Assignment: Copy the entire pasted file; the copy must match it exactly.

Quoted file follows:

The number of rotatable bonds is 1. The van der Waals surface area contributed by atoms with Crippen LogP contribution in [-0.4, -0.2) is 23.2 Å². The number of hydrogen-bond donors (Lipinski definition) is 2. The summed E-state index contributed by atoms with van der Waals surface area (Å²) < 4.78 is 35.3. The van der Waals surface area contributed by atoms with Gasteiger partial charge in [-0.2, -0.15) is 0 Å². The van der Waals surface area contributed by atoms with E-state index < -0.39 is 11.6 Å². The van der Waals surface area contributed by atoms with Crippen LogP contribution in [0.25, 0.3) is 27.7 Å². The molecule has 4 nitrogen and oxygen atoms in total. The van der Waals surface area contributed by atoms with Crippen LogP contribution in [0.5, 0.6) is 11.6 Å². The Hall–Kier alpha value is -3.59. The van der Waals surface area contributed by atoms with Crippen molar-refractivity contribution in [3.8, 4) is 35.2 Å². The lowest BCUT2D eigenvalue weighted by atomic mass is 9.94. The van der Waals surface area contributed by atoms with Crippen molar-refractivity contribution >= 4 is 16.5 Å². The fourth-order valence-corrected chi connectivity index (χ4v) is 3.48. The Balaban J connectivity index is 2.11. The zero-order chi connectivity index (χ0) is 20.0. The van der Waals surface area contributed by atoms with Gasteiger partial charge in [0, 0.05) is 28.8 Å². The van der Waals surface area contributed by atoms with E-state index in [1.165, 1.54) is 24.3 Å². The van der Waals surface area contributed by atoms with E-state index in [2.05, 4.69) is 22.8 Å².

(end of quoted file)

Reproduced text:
The number of rotatable bonds is 1. The van der Waals surface area contributed by atoms with Crippen LogP contribution in [-0.4, -0.2) is 23.2 Å². The number of hydrogen-bond donors (Lipinski definition) is 2. The summed E-state index contributed by atoms with van der Waals surface area (Å²) < 4.78 is 35.3. The van der Waals surface area contributed by atoms with Gasteiger partial charge in [-0.2, -0.15) is 0 Å². The van der Waals surface area contributed by atoms with E-state index < -0.39 is 11.6 Å². The van der Waals surface area contributed by atoms with Crippen LogP contribution in [0.25, 0.3) is 27.7 Å². The molecule has 4 nitrogen and oxygen atoms in total. The van der Waals surface area contributed by atoms with Crippen LogP contribution in [0.5, 0.6) is 11.6 Å². The Hall–Kier alpha value is -3.59. The van der Waals surface area contributed by atoms with Crippen molar-refractivity contribution in [3.8, 4) is 35.2 Å². The lowest BCUT2D eigenvalue weighted by atomic mass is 9.94. The van der Waals surface area contributed by atoms with Crippen molar-refractivity contribution >= 4 is 16.5 Å². The fourth-order valence-corrected chi connectivity index (χ4v) is 3.48. The Balaban J connectivity index is 2.11. The zero-order chi connectivity index (χ0) is 20.0. The van der Waals surface area contributed by atoms with Gasteiger partial charge in [0, 0.05) is 28.8 Å². The van der Waals surface area contributed by atoms with E-state index in [1.165, 1.54) is 24.3 Å². The van der Waals surface area contributed by atoms with E-state index in [2.05, 4.69) is 22.8 Å².